HASLET, Texas (CBSDFW.COM) – Some homeowners in Haslet, north of Fort Worth, say a project meant to improve their street has damaged their homes and possibly their foundations.
The city had warned residents in the Brentwood Park neighborhood to expect the construction, so neighbors were not surprised when the equipment appeared. However they were shocked at the power of one of the machines.
“I came in the kitchen and all the dishes were clinking,” said Andrew Polizzo. His father was on the phone with his mother at the time. “He says ‘it’s vibrating the house. I’m sitting in the chair, in the recliner and it’s vibrating,'” said Chris Polizzo.
Her neighbor, Darrell Shelton, felt the same thing. “You could hear it back there rattling, you could feel the shaking,” he said.
Hours later, Polizzo and Shelton say they began noticing changes around their homes. “The damage that we first noticed was on the floor,” said Polizzo, pointing to several large tiles that were cracked. She also showed Consumer Justice cracks over doorways, on the ceiling and in the brick on the front of the home.
Shelton says the shaking reversed thousands of dollars in recent foundation repairs, opening up cracks in multiple rooms.
He says the door on the bathtub that was installed for his elderly mother now won’t close without his help. “Just the difficulty… for her to do this. She’s not strong enough.”
The neighbors say a vibratory roller caused the shaking that led to the damage. The machine’s roller compresses the ground while the vibration function drives out air pockets.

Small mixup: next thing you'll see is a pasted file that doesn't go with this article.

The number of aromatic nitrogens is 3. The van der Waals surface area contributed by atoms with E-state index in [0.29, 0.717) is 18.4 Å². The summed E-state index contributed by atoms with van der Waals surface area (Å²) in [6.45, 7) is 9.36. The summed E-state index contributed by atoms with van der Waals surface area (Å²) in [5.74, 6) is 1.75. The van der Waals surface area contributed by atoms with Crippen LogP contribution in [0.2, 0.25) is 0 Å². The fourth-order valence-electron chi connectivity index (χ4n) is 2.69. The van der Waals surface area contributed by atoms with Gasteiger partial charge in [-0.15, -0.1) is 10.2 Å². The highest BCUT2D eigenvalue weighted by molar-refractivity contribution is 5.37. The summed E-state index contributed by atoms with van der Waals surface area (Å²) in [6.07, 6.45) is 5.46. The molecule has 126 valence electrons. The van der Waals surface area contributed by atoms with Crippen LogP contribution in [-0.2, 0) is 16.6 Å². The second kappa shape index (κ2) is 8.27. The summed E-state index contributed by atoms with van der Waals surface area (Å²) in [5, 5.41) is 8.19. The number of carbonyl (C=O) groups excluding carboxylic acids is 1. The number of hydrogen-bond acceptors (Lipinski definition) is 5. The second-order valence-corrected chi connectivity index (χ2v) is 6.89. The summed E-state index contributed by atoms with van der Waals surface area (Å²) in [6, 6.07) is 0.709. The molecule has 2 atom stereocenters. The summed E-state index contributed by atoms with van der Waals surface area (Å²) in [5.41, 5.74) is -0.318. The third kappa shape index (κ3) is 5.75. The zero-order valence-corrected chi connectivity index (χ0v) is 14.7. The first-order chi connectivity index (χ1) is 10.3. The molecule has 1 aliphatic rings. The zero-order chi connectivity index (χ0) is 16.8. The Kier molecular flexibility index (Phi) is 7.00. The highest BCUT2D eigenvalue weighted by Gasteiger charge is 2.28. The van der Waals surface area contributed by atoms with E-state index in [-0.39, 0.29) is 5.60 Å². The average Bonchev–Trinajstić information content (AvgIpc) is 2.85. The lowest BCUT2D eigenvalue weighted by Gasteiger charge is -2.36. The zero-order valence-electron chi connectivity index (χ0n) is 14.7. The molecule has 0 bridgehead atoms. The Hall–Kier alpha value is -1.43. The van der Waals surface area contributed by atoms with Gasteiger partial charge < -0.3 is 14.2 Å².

Shelton says he recognized it from his days as a construction equipment salesman. “They’re not supposed to be used near home. I know what they do,” he said. “I understand on a highway, I understand that. But you’re up here 30 feet from somebody’s home?”
Vibratory rollers have been blamed for damage before, but research shows it’s hard to prove. CBS11 found studies in Arizona, Florida and Canada documenting the potentially hazardous effects.
A TxDOT spokesman says the agency uses the machines on a case-by-case basis for state highway projects.
Haslet’s engineer told Consumer Justice that DDM Construction Corporation was “following standard guidelines,” and stopped using the vibratory function after the complaints. Neighbors who went to the city about the damage were told to file a claim with DDM but they say reaching someone at the company was not easy. “I called, I never got an answer,” said Polizzo.
Both Polizzo and Shelton attended a city council meeting to share their stories and get help from city officials.
Consumer Justice contacted DDM several times over the course of a month, but the company never responded to the calls and emails.
When Consumer Justice visited the company’s office in Addison, a receptionist said homeowners’ claims had been “passed along” to the DDM’s insurance company. She then told us to leave the property.
DDM has yet to respond to Consumer Justice but recently sent insurance adjusters to Polizzo’s and Shelton’s homes. Both hope it’s the first step to making things right. “I just want my home fixed,” said Polizzo. “That road was not worth my home [or] my neighbors’ homes.”